PPI/NSAID Drug Substance Compatibility
Various NSAIDs were combined with lansoprazole with and without a buffer to determine the compatibility of the components. The various mixtures were placed at room temperature and 40° C. with 75% relative humidity. The samples were tested initially and after two weeks at the storage conditions above. The results are reported in Table 1 below as a percent of the theoretical amount of a given component.
TABLE-US-00001 TABLE 1 % of Theory Room 40° C. Initial Temp. 75% humidity Sample (lanso/NSAID) (lanso/NSAID) (lanso/NSAID) Lansoprazole 100.8/NA 99.1/NA 99.1/NA Lansoprazole + Mg(OH)2 98.7/NA --/-- 97.9/NA Lansoprazole + Piroxicam 99.9/101.6 100.1/98.4 98.7/99.7 Lansoprazole + Piroxicam + 100.0/101.3 --/-- 97.5/99.1 Mg(OH)2 Lansoprazole + Aspirin 96.3/99.3 98.7/99.4 0/90.6 Lansoprazole + Aspirin + 99.7/98.0 --/-- 86.8/67.7 Mg(OH)2 Lansoprazole + Naproxen 99.5/99.4 100.0/100.0 98.6/100.7 Lansoprazole + Naproxen + Mg(OH)2 99.0/98.9 --/-- 98.0/98.9 Lansoprazole + Sodium 100.3/101.0 100.6/100.7 99.9/101.0 Naproxen Lansoprazole + Sodium 99.7/100.2 --/-- 98.8/99.8 Naproxen + Mg(OH)2
recovered after storage for two weeks, even under elevated temperature and humidity conditions.
Substance Compatibility in Granulations and Tablets
In this example, granulations of a PPI and various NSAIDs were prepared to determine the compatibility of these substances with each other in a granulated form. Granulations containing the ingredients listed in Table 2 below were prepared.
TABLE-US-00002 TABLE 2 Ingredient A B C D E F G Lansoprazole 30 30 30 30 -- -- -- Aspirin -- 81 -- -- 81 -- -- Naproxen -- -- 250 -- -- 250 -- Piroxicam -- -- -- 20 -- -- 20 Magnesium 145 145 145 145 -- -- -- Hydroxide Calcium 150 150 150 150 -- -- -- Carbonate Mannitol 150 150 150 150 -- -- 50 Avicel (micro- 75 75 75 75 150 100 50 crystalline Cellulose) PVPP (Cross- 35 35 35 35 -- 30 -- povidone) Wet mass with water water water water * 60% 60% sucrose sucrose Sieve mesh 20 20 20 20 40 20 20 size Drying Temp. 45 45 45** 45 * 45 45 ° C. (overnight) * The dry powders were mixed and directly compressed with a Carver press to hold together. These slugs were then pressed though a 40 mesh screen. **Granulation C was pressed though a 10 mesh screen after drying.
The potency (mg/g) of each drug substance in each granulation was determined by HPLC. The potency data is presented in Table 3, below.
TABLE-US-00003 TABLE 3 Initial Potency Granulation (mg/g) Lanso/NSAID A 51.1/-- B 44.7/47.0 C 36.4/304.1 D 48.9/33.7 E --/409.6 F --/425.0 G --/125.4
Granulations A, C, and D, as well as naproxen and piroxicam drug substances were weighed and separately placed in scintillation vials and stored at room temperature (RT) and at 40° C. with 75% to 85% relative humidity ("Extreme Conditions"). Granulations A, C, and D, as well as the naproxen and piroxicam, were tested for potency of the lansoprazole and NSAID after 19 and 33 days at the room temperature conditions and after two and four weeks under the Extreme Conditions. The results (given in mg/g) of the compatibility assessment at the various conditions is shown in Table 4, below.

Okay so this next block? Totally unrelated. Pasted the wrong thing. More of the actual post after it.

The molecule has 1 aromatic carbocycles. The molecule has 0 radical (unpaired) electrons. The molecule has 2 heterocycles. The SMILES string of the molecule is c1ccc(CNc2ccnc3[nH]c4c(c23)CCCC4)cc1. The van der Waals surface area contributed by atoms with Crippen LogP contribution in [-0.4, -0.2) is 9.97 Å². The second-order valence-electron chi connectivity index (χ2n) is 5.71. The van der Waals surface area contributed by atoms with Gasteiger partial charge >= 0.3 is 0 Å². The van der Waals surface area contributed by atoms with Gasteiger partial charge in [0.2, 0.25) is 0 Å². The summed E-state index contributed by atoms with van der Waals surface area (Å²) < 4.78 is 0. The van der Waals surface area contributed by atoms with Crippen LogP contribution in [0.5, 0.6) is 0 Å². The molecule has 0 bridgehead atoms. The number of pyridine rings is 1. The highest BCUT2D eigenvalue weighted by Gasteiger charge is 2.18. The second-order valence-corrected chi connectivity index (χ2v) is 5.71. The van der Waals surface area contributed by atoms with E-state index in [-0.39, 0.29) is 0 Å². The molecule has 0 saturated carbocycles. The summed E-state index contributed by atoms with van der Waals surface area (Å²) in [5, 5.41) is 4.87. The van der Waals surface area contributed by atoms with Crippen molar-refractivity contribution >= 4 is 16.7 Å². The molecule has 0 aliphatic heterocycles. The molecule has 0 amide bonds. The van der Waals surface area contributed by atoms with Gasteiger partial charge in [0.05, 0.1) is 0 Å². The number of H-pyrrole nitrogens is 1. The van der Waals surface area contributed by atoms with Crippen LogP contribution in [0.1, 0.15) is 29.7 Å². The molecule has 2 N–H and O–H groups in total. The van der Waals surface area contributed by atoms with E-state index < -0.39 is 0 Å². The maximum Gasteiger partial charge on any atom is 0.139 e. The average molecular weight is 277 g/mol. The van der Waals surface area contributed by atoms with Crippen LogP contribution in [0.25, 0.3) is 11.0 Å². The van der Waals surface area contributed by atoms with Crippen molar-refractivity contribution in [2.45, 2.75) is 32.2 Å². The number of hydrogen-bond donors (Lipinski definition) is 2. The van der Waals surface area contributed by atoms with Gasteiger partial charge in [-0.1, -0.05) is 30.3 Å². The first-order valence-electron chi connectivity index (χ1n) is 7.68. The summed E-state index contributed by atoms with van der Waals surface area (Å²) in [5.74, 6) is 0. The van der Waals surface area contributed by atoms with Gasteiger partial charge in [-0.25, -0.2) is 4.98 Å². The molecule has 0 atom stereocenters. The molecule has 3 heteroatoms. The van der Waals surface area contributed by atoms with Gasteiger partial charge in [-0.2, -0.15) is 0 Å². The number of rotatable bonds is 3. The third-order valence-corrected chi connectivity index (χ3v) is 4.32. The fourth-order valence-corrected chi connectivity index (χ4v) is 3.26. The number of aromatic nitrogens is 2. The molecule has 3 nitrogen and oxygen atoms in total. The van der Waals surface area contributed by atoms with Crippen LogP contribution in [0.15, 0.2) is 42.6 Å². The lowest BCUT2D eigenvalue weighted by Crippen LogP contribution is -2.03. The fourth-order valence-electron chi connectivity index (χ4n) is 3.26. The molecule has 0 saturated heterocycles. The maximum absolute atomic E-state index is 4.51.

TABLE-US-00004 TABLE 4 2 Weeks 4 Weeks Extreme Extreme 19 Days RT Condtions 33 Days RT Conditions Sample (Lanso/NSAID) (Lanso/NSAID) (Lanso/NSAID) (Lanso/NSAID) Granulation A 51.9/NA 51.9/NA 52.1/NA 51.2/NA Granulation C 36.4/294.2 36.5/307.9 36.3/296.3 36.0/304.4 Granulation D 48.9/32.5 49.4/32.8 49.5/32.7 48.2/32.8 Naproxen NA/997.2 NA/996.7 NA/998.2 NA/1000.9 Piroxicam NA/1027.1 NA/942.2 NA/998.5 NA/1005.5
PPI, NSAID, Buffered Tablets and Their Dissolution
Tablets were made using granulation A (from Example 2) in combination with granulations E, F, or G from Example 2. The granules were weighed in such a manner as to make tablets that contained 30 mg of lansoprazole and either 81 mg of aspirin, 250 mg of naproxen, or 20 mg of piroxicam. The components were compressed into tablets after mixing the different granules. The granules were compressed into tablets at 1/4 to 1/2 metric ton of pressure to form a tablet that would rapidly release its components upon dissolution.
The dissolution experiments were performed using the following reagents and conditions. The vessels were sampled using 5-mL disposable syringes with stainless steel cannulae and then filtered through 0.45-μm PTFE or PVDF syringe filters (Gelman Acrodisc) prior to HPLC analysis. Dissolution was facilitated with a Van Kel VK700 mixing apparatus equipped with two paddles turning at 75 rpm. The contents of each dissolution vessel is given below in Table 5.
TABLE-US-00005 TABLE 5 Medium Volume mL Dissolution Medium at 37° C. A + E 500 0.05M, pH 4.5 acetate buffer (USP medium) A + G 900 0.1N HCl (USP medium) A + F 900 0.1M, pH 7.4 phosphate buffer (USP medium)
Samples from the beakers were taken after 5, 15, 30, 45, and 60 minutes and filtered prior to HPLC analysis. The percent of the total NSAID or PPI (lansoprazole) as a function of time is shown in Table 5 below.
TABLE-US-00006 TABLE 6 % Release % Release % Release % Release % Release Tablet 5 Minutes 15 Minutes 30 Minutes 45 Minutes 60 Minutes Granulations (lanso/NSAID) (lanso/NSAID) (lanso/NSAID) (lanso/NSAID) (lanso/NSAID) A + E 47.0/79.3 70.0/93.7 78.0/94.0 80.0/93.0 81.0/96.0 A + F 46.2/49.3 80.2/96.3 86.2/100.3 87.7/101.3 87.7/101.3 A + G 48.0/21.2 74.0/46.6 81.0/69.8 84.0/82.8 84.0/87.0
As shown by Table 6 the majority of the various components in each of the tablets were recovered upon dissolution.
Those skilled in the art will now see that certain modifications can be made to the compositions and methods herein disclosed with respect to the herein described embodiments, without departing from the spirit of the instant invention. And while the invention has been described above with respect to the preferred embodiments, it will be understood that the invention is adapted to numerous rearrangements, modifications, and alterations, and all such arrangements, modifications, and alterations are intended to be within the scope of the appended claims.
Patent applications by Rajneesh Taneja, Gurnee, IL US
Patent applications by TAKEDA PHARMACEUTICALS NORTH AMERICA, INC.
Patent applications in class With claimed perfecting feature in contents (e.g., excipient, lubricant, etc.)
Patent applications in all subclasses With claimed perfecting feature in contents (e.g., excipient, lubricant, etc.)